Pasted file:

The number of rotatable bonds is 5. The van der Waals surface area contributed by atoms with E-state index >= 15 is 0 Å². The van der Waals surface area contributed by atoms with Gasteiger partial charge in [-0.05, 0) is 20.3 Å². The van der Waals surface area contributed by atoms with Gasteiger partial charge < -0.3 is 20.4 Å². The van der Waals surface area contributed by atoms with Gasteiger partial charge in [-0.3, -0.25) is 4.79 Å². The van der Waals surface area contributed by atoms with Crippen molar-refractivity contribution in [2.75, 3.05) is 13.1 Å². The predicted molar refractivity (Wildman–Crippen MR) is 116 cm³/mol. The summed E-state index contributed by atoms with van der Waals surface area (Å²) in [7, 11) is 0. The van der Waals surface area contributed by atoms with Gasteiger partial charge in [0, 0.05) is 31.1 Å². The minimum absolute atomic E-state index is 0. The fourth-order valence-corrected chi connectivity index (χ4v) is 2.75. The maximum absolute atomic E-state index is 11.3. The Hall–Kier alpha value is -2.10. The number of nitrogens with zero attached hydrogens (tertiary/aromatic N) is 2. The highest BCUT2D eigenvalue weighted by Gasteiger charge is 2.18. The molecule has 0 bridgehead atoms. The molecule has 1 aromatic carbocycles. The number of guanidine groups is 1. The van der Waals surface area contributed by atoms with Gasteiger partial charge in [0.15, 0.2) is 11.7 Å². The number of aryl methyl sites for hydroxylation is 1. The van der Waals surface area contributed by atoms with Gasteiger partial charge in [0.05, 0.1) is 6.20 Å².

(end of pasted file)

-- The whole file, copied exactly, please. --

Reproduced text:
The number of rotatable bonds is 5. The van der Waals surface area contributed by atoms with E-state index >= 15 is 0 Å². The van der Waals surface area contributed by atoms with Gasteiger partial charge in [-0.05, 0) is 20.3 Å². The van der Waals surface area contributed by atoms with Gasteiger partial charge < -0.3 is 20.4 Å². The van der Waals surface area contributed by atoms with Gasteiger partial charge in [-0.3, -0.25) is 4.79 Å². The van der Waals surface area contributed by atoms with Crippen molar-refractivity contribution in [2.75, 3.05) is 13.1 Å². The predicted molar refractivity (Wildman–Crippen MR) is 116 cm³/mol. The summed E-state index contributed by atoms with van der Waals surface area (Å²) in [7, 11) is 0. The van der Waals surface area contributed by atoms with Gasteiger partial charge in [0, 0.05) is 31.1 Å². The minimum absolute atomic E-state index is 0. The fourth-order valence-corrected chi connectivity index (χ4v) is 2.75. The maximum absolute atomic E-state index is 11.3. The Hall–Kier alpha value is -2.10. The number of nitrogens with zero attached hydrogens (tertiary/aromatic N) is 2. The highest BCUT2D eigenvalue weighted by Gasteiger charge is 2.18. The molecule has 0 bridgehead atoms. The molecule has 1 aromatic carbocycles. The number of guanidine groups is 1. The van der Waals surface area contributed by atoms with Gasteiger partial charge in [0.15, 0.2) is 11.7 Å². The number of aryl methyl sites for hydroxylation is 1. The van der Waals surface area contributed by atoms with Gasteiger partial charge in [0.05, 0.1) is 6.20 Å².